We sometimes get calls from clients asking us to prescribe a medication for their pet’s symptoms without an exam. In so many cases, an exam is necessary and extremely helpful in making sure we are treating the problem appropriately. This blog post discusses some common pet problems and details why an exam may be your best course of action.
Diarrhea – why an exam is important: Diarrhea is a symptom with an underlying cause. There is always something that is causing your pet to have diarrhea. Sometimes this can be a simple food indiscretion and sometimes it can be the start of something more serious. If diarrhea continues without treatment it can further irritate the GI tract causing blood and discomfort. Some common reasons for diarrhea are:
- bacterial imbalance/overgrowth of bad bacteria
- ingestion of something that has caused irritation to the GI tract
- intestinal parasites
- food sensitivities or intolerance
- sudden diet changes
When we see a pet for diarrhea, the DVM will do a full physical exam. They will palpate the abdomen to look for discomfort or obvious abnormalities. A fecal check for intestinal parasites (including giardia – a common cause of diarrhea) will be recommended. In some cases a rectal exam will be performed and a direct fecal smear will be looked at under the microscope to look at amounts and types of bacteria present. A full medical history will be obtained to help determine anything that might have triggered the diarrhea. A bland diet will often be prescribed to help the GI tract heal. Medications and/or probiotics may be dispensed depending on the findings of the physical exam and fecal tests. If diarrhea is chronic, more testing may be indicated.
Reduced appetite – why an exam is important: When a pet’s eating habits change it can be cause for concern. Reduced or diminished appetite is usually an indication that a pet is not feeling well. This can be caused by many things and may be one of the first signs of something more serious. Some possible reasons for reduced appetite:
- inflammatory bowel disease
- GI obstruction
- kidney or liver disease
- food indiscretion (table scraps or eating trash, wood chips, etc.)
- stress or anxiety
When we see a pet who is eating less than normal, a full physical exam will be done in addition to obtaining a full medical history. The DVM will palpate the abdomen looking for discomfort or abnormalities (tumors, fullness, etc.) and check temperature, gum color, etc.. Depending on physical exam findings, bloodwork and/or xrays may be indicated to check internal organ function or to look for things like foreign bodies. In some cases symptomatic treatment may be tried initially with more extensive testing done if things don’t improve.
Eye problems – why an exam is important: Eye problems can vary greatly from mild and self -limiting to very serious and chronic. An eye exam is extremely important to make sure that serious problems are caught and treated quickly and to make sure that the appropriate medication or treatment is prescribed. Giving the wrong medication can cause serious complications. For example, applying medications with steroids to an eye with a corneal ulcer can make things much worse. Some common reasons for eye problems are:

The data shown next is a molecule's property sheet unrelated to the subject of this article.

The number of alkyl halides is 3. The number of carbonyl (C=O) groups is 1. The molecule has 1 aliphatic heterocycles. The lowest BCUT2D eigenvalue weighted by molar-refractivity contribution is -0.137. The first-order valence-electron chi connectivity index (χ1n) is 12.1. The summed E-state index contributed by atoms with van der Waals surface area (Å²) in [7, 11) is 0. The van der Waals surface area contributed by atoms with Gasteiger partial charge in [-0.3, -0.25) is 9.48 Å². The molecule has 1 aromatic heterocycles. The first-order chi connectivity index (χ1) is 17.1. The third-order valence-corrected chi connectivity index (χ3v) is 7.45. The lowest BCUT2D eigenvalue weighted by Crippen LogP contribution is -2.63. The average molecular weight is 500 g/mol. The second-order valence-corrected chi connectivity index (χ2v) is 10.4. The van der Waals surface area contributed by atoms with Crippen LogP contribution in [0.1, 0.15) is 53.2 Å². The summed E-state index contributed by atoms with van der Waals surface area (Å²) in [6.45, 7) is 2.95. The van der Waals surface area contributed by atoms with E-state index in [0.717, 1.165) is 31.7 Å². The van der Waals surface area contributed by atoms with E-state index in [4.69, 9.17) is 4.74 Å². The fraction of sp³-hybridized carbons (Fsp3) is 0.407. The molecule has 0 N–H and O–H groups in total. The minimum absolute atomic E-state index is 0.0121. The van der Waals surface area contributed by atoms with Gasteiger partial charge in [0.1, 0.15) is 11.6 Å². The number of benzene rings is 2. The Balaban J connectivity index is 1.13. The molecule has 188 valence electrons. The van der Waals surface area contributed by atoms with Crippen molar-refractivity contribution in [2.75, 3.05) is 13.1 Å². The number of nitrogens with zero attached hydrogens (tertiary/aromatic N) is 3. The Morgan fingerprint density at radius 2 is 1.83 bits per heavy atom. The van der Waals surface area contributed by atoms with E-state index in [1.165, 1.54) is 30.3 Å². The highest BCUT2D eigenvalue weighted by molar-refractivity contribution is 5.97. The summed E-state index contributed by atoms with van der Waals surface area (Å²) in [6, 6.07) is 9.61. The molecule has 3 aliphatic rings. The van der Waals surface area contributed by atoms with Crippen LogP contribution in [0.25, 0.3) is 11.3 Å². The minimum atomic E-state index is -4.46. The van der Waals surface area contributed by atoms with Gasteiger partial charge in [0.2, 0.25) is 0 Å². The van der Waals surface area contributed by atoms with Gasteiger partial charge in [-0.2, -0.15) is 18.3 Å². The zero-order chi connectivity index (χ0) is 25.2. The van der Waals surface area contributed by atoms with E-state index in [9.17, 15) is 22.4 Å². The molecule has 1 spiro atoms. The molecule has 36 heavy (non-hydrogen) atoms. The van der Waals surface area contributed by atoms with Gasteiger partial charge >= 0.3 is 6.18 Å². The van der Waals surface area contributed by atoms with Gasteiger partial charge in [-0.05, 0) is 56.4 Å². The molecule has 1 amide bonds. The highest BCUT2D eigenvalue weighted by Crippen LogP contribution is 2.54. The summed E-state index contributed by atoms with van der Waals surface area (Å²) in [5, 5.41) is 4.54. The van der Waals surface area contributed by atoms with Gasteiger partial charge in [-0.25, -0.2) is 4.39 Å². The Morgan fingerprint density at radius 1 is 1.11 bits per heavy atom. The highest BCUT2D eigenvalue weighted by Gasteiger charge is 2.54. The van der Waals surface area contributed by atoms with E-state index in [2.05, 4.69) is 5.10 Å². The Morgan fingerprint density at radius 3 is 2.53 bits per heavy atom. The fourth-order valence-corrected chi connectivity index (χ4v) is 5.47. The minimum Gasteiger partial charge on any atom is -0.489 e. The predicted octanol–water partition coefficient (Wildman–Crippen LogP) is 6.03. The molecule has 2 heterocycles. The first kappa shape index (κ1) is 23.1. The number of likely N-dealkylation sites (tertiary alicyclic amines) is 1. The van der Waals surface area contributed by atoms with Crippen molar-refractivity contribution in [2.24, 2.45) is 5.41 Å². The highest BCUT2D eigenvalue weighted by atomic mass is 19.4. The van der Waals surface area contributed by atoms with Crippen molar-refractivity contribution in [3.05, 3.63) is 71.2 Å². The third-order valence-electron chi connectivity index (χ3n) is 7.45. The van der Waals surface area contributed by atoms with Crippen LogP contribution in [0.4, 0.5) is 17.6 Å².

- conjunctivitis (eye infection)
- corneal ulcer (scratch on eye)
- keratoconjunctivitis sicca (dry eye)
- entropian, eye or eyelid tumors
- cherry eye
- viral infections
When we see a pet for eye problems, the DVM will do a full exam, concentrating on the eyes. Depending on the medical history and exam findings, eye tests may be performed such as measurement of tear production, staining of the eye to look for ulcers or measurement of eye pressures to check for glaucoma. Other symptoms that may be present such as congestion, sneezing, etc. will be taken into consideration to help determine if there is a viral component. Treatment will vary depending on what the underlying cause is thought to be. It can be harmful to try to treat eye problems without a comprehensive look at what is causing the issue.
Ear problems – why an exam is important: Discomfort, head shaking, odor and discharge are common symptoms of ear problems. Common causes of ear problems include:
- yeast infection/overgrowth
- bacterial infection
- combination of yeast and bacterial infection
- ear hematoma
- ear mites (more common in cats)
When we see a pet for ear problems a full physical exam will be done. The DVM will look at the ears and examine them carefully with an otoscope. The rest of the body will be checked for signs of itchiness or skin issues. An ear cytology will typically be done to look at the debris under the microscope. This will help determine if infection is present and if it is caused by yeast, bacteria or both. If excessive inflammation/discomfort is present, a short term steroid/anti-inflammatory may be needed to help open up the ear canal and ease discomfort. Medication prescribed will depend on the cause of the problem and a drying ear cleaner may also be sent home. If ear problems are not treated the scratching and head shaking can lead to an ear hematoma, which is a swelling of the ear pinna (flap) caused by broken blood vessels from trauma.
Although it can be tempting to try to avoid the expense and inconvenience of a vet visit, in most cases it allows us to treat the problem more quickly without further complications that can occur if treatment is not appropriate or is delayed. Our main concern is getting your pet feeling better as quickly as possible, and knowing more precisely what we are treating is key in prescribing the treatment that will be appropriate for your pet’s issue.